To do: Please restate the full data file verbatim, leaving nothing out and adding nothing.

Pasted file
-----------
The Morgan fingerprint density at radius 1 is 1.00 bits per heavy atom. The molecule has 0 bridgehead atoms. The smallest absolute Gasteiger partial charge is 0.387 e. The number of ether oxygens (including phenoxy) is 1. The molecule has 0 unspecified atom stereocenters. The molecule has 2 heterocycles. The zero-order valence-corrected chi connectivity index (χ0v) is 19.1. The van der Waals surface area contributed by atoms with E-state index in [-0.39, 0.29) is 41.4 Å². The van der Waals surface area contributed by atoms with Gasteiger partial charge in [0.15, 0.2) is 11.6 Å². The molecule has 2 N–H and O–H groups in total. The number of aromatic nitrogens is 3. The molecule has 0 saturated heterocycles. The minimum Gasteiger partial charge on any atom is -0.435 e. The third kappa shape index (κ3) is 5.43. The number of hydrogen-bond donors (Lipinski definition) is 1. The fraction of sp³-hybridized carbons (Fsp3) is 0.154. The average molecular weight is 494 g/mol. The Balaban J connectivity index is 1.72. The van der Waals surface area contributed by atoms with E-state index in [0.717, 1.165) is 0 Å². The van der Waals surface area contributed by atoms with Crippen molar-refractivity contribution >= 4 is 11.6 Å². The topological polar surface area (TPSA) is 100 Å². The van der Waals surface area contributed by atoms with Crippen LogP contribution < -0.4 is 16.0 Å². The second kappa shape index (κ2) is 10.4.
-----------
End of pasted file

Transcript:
The Morgan fingerprint density at radius 1 is 1.00 bits per heavy atom. The molecule has 0 bridgehead atoms. The smallest absolute Gasteiger partial charge is 0.387 e. The number of ether oxygens (including phenoxy) is 1. The molecule has 0 unspecified atom stereocenters. The molecule has 2 heterocycles. The zero-order valence-corrected chi connectivity index (χ0v) is 19.1. The van der Waals surface area contributed by atoms with E-state index in [-0.39, 0.29) is 41.4 Å². The van der Waals surface area contributed by atoms with Gasteiger partial charge in [0.15, 0.2) is 11.6 Å². The molecule has 2 N–H and O–H groups in total. The number of aromatic nitrogens is 3. The molecule has 0 saturated heterocycles. The minimum Gasteiger partial charge on any atom is -0.435 e. The third kappa shape index (κ3) is 5.43. The number of hydrogen-bond donors (Lipinski definition) is 1. The fraction of sp³-hybridized carbons (Fsp3) is 0.154. The average molecular weight is 494 g/mol. The Balaban J connectivity index is 1.72. The van der Waals surface area contributed by atoms with E-state index in [0.717, 1.165) is 0 Å². The van der Waals surface area contributed by atoms with Crippen molar-refractivity contribution >= 4 is 11.6 Å². The topological polar surface area (TPSA) is 100 Å². The van der Waals surface area contributed by atoms with Crippen LogP contribution < -0.4 is 16.0 Å². The second kappa shape index (κ2) is 10.4.